In Egypt, the largest train driver strike in almost 30 years has crippled national transport services. Beginning Saturday night, strikers caused trains to stop running from three key cities — Cairo, the Mediterranean port city of Alexandria and Tanta in the Nile Delta — immobilising the network nationwide. As of Monday, nearly 1,100 train trips had been cancelled; this is the largest railway strike in Egypt since 1986.
“Since the start of the strike, passengers have been lining up at ticket booths to get their money back, while transportation police forces have spread around stations to secure the facilities and calm angry crowds,” writes the Egyptian Independent.
Associated Press reports: “The strike began only hours after Transport Minister Hatem Abdel-Lateef approved a 10 percent hike in the bonuses routinely given to all railway workers. The raise was rejected by the train drivers and conductors as too little, sticking to their demands for a salary raise and a better bonus system. They are members of a national union grouping all railway workers.”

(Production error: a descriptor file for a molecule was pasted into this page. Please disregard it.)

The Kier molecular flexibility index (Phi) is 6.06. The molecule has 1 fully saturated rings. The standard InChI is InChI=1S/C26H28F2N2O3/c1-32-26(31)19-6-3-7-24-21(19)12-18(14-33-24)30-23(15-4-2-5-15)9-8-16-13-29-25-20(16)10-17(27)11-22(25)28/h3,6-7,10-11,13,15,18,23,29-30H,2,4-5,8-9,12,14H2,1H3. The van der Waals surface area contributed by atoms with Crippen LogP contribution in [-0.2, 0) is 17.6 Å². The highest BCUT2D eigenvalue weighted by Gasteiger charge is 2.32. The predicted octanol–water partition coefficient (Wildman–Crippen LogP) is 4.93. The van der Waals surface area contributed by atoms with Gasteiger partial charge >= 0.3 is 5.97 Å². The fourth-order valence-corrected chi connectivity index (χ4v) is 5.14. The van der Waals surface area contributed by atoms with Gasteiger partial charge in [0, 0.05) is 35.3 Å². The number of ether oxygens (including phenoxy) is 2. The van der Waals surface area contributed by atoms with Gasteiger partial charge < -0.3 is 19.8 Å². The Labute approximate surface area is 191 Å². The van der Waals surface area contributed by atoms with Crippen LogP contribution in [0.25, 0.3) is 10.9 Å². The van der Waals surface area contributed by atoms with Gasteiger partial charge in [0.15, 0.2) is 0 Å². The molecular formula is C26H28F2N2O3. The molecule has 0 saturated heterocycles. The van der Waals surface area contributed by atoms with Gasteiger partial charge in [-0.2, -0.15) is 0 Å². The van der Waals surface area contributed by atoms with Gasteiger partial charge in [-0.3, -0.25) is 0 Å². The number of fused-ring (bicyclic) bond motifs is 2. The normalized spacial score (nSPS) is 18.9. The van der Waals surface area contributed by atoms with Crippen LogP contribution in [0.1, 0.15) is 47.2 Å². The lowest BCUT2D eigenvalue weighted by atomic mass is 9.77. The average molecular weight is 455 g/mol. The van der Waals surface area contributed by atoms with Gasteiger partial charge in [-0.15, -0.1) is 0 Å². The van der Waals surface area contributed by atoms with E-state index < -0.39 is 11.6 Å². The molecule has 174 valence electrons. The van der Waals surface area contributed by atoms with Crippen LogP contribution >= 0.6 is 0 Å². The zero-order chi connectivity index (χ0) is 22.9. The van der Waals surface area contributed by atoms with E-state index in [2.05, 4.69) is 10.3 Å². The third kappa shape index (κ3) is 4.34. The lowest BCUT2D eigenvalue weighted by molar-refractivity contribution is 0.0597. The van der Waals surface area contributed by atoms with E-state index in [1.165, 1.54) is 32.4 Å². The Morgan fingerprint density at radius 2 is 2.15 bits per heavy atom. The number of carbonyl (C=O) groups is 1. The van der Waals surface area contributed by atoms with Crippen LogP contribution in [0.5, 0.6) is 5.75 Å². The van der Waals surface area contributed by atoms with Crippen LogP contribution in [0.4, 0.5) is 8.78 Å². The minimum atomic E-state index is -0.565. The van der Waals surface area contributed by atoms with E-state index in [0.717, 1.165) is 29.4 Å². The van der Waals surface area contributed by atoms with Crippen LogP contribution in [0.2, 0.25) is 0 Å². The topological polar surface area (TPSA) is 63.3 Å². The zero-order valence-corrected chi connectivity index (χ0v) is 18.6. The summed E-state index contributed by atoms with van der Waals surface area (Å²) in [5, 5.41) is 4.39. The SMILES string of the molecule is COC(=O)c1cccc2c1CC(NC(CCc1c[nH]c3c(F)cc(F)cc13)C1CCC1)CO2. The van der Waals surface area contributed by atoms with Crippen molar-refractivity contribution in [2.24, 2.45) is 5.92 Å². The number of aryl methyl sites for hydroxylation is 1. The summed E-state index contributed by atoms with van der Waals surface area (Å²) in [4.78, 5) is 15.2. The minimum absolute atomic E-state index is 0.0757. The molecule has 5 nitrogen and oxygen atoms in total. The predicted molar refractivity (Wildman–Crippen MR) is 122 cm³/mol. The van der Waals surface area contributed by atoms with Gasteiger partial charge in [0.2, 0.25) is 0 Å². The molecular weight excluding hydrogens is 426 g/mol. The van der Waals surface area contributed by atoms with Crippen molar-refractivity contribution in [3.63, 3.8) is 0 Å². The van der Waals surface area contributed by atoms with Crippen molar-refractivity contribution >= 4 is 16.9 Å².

According to the Egyptian Independent, “workers are demanding bonuses according to hours of actual work per month, a realistic pay-scale according to kilometres driven, food compensation payments and eight paid days of rest per month.” They see this as their basic right.
This strike follows a clash between protestors and police on Saturday night in Cairo – the latest in mass protest action and striking that has occurred since the ousting of long-standing dictator Hosni Mubarak in 2011.
Image via Wikimedia Commons, courtesy Hajor, Dec. 2002.
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